Changed the glory of the uncorruptible God; you have the same phrase, Psalms 106:20 Jeremiah 2:11; and from thence it is borrowed.

Into an image made like to corruptible man, &c.: the apostle proeeedeth from the more worthy to the less worthy creatures, that the grossness of their idolatry might the better appear; and these four are put for all other kinds. This gross idolatry of the heathen in worshipping such images as are here spoken of, was practised by the Israelites; see Ezekiel 8:10,11: and so it is by the Romanists to this day; nor doth it avail them to say, they do not worship images, but the true God in or before those images; for the same plea was made by the idolaters of old. Symmachus, in a learned oration, wherein he craved of the emperors Valentinian and Theodosius the restitution of the Roman gods, affirms, that they had respect only to one God; but they had divers ways to bring them to that God: they did not hold such things as they worshipped to be God, but in them they said they worshipped the true God. That worship which is intended to God by an image, is not the worship of God, but of the image. Compare Psalms 106:19,20, with Exodus 32:4,5.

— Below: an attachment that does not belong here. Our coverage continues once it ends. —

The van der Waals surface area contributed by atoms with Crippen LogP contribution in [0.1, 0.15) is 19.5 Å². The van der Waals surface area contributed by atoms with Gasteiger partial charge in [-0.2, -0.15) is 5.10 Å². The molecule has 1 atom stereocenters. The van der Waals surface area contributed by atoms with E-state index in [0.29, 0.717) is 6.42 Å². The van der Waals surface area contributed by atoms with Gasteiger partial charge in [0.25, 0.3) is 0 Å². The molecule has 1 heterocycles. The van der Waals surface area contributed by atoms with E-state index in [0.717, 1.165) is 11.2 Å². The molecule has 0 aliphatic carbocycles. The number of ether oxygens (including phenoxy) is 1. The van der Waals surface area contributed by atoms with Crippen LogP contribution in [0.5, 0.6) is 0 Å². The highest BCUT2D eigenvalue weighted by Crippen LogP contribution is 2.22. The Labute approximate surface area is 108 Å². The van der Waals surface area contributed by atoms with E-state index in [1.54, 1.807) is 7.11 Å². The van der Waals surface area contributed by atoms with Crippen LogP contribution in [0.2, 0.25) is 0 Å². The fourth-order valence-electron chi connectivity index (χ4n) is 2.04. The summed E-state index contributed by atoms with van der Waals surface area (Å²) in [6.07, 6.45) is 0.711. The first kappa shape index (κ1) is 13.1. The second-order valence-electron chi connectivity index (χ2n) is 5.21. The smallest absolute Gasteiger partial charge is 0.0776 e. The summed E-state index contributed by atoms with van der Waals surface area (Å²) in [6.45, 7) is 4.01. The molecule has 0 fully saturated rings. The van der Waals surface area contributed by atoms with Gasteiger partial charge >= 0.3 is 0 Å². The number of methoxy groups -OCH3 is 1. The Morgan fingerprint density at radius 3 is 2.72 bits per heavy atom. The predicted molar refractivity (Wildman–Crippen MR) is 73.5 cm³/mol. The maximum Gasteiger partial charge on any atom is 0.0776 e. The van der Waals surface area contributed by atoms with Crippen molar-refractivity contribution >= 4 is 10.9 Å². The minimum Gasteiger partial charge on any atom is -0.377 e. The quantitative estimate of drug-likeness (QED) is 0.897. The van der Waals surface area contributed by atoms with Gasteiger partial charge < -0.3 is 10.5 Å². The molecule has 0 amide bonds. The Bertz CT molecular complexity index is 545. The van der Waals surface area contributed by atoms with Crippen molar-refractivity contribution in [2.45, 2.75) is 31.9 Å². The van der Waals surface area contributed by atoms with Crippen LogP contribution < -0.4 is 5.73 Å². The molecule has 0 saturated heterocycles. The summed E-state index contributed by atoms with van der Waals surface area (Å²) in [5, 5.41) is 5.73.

Verse 24

Wherefore; their impiety was the cause of what followed: this is repeated again, that it may be the better observed. The contempt of God and of religion is the cause of all wickedness.

God also gave them up; this phrase is thrice used in this context, viz. Romans 1:24,26,28: it seems to be taken out of Psalms 81:12. Some think his giving them up, is only’ his withdrawing his grace from them, and permitting them to sin; but there seems to be more in it than a bare subtraction or permission. He did not only leave them to themselves, but, in a judicial way, he put then, into the hands of Satan, and of their own lusts; as it is said, Psalms 69:27, he added iniquity to their iniquity, making the latter iniquity a punishment of the former.

Between themselves; some read it, in themselves, and some read it, one among another; so the same word is rendered, Ephesians 4:32 Colossians 3:13. The apostle here speaks more generally of all kinds of pollution and uncleanness that was committed by them, whether natural or unnatural.


Verse 25